Home' Motoring Plus : April 22nd 2015 Contents THE NELSON MAIL Wednesday, April 22, 2015 — 11
3 YEARS FREE SCHEDULED SERVICING
FORD FIESTA TREND
FORD ECOSPORT TREND
FORD FOCUS TREND
*Offer valid on all new Fiesta Trend, Ecosport and Focus Trend purchased from MS Ford between 1/4/15 and 30/6/15.
As per scheduled servicing.Vehicle must be serviced at MS Ford only. Not in conjunction with any other offer.
157 Haven Road, Nelson | 03 548 9189 | msford.co.nz
with the BMW i3
❚ Continued from page 10
So-called coach doors make for easy
access to the BMW’s rear seats. Left:
friendly electric hatch now on sale in
The BMW i3 also retails for
$83,500 in New Zealand, which is a
lot of money for any car with an
operational range that essentially
restricts it to urban use with only
short-haul forays out into the
countryside. All i3s sold in New
Zealand are the range extended
models, which means that if I
owned one in my home city of
New Plymouth I would be able to
use it for normal everyday use
and for return journeys to places
anywhere around Mt Taranaki.
But anywhere further than that?
I’d probably have to stay
overnight at a motel somewhere
and use its electric power source
to recharge the car.
But this is not being critical of
this BMW – it is simply stating the
situation as it exists today. The i3
is a very impressive motor
vehicle that I would love to own.
It’s just that I would need to also
own a more conventional vehicle
for use on longer trips out of town.
And the situation will improve,
too. As the takeup of electric
vehicles increases in future years
there will be more EV charging
stations provided, and vehicle
range will also be improved. So as
I said at the start, with the BMW
i3 the motoring future is here.
So what’s the car like to drive?
In short, it’s great.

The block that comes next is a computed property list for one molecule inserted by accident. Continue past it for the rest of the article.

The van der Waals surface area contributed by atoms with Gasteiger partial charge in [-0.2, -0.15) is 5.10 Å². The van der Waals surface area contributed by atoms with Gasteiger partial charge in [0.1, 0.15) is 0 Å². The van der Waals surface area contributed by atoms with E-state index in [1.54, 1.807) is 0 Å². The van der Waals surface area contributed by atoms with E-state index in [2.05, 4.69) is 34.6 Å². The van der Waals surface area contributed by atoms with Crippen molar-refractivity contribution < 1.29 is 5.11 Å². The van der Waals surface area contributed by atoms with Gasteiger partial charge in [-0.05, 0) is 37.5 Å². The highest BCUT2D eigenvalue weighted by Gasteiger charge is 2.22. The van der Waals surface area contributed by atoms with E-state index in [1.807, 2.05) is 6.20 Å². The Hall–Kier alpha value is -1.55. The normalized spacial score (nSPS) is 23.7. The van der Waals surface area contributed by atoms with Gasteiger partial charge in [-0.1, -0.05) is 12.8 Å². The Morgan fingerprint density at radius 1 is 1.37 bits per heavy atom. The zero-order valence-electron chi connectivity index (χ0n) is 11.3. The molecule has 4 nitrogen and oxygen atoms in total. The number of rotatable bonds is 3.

The BMW eDrive electro-
synchronous engine in the car
gives it 125 kilowatts of power and
250 newton metres of torque, and
as is the case with all EVs all that
torque is instantly available. So it
is possible to accelerate to 100kmh
in just 7.9 seconds, which BMW
takes great delight in reminding
us is within 0.3 of a second of the
time able to be recorded in a
turbocharged BMW 320i.
The car might be considered a
compact hatch, but its design is
such that there’s a lot of room
inside. Access to the back seats is
particularly easy thanks to the
backwards-opening ‘‘coach’’ doors
BMW prefers to describe them
as part of a Comfort Access
System. These rear doors can’t be
opened without first opening the
The passenger cell itself is
made from carbon fibre-
reinforced plastic, and it sits on
top of an aluminium platform that
houses the batteries and electric
motor. All of the materials used
for the interior are made of
renewable materials, for example
the door panelling is made from
cotton, seats and floor coverings
are wool, leather has been tanned
using olive leaf extract, and wood
panelling is eucalyptus.
Once you are belted into this
environmentally friendly interior
and started the BMW – even
though you don’t hear anything
because it is an electric car – the
driving experience is a
combination of familiar and
unfamiliar. What is familiar is
that you still have to put a
transmission into Drive and steer
the vehicle, but what is
unfamiliar is what happens when
you take your foot off the
In typical EV fashion the
electric motor acts as a generator
when decelerating, re-charging
the on-board lithium-ion battery.
But with this BMW it does it quite
aggressively, slowing the car
down almost as if you have your
foot on the brake pedal. But after a
short time you get used to it, and I
found I was almost able to drive
from South Auckland, through
the city’s CBD and over the
harbour bridge to North Shore
without relying too much on the
brakes, using the pedal only to
bring the i3 to a complete stop at
places such as traffic lights.
At this stage only a small
number of favoured few will get to
experience the BMW i3, primarily
because it is highly priced for
such a compact hatch, and also
because it can be purchased
through only one dealership. But
that will all change soon enough,
and it is easy to envisage a future
in which the i3 and other electric
cars will be whirring their way
along New Zealand streets and
In fact we’re already seeing it.
Already there are the traditional
petrol-electric hybrids such as the
Prius who go halfway towards full
electric operation, and the
extended-range electric vehicles
such as the Mitsubishi Outlander
PHEV which are three-quarters
there by using petrol engines to
either generate more electricity
or to combine with the electric
motor to act as a hybrid. The
BMW i3 goes a little bit further
than that again because it is
100 per cent electric, using its
little petrol motor only as a
generator to extend its range.
The challenge now is to extend
that electric range even further.
You can guarantee that it won’t be
long before that happens.
Links Archive April 8th 2015 May 6th 2015 Navigation Previous Page Next Page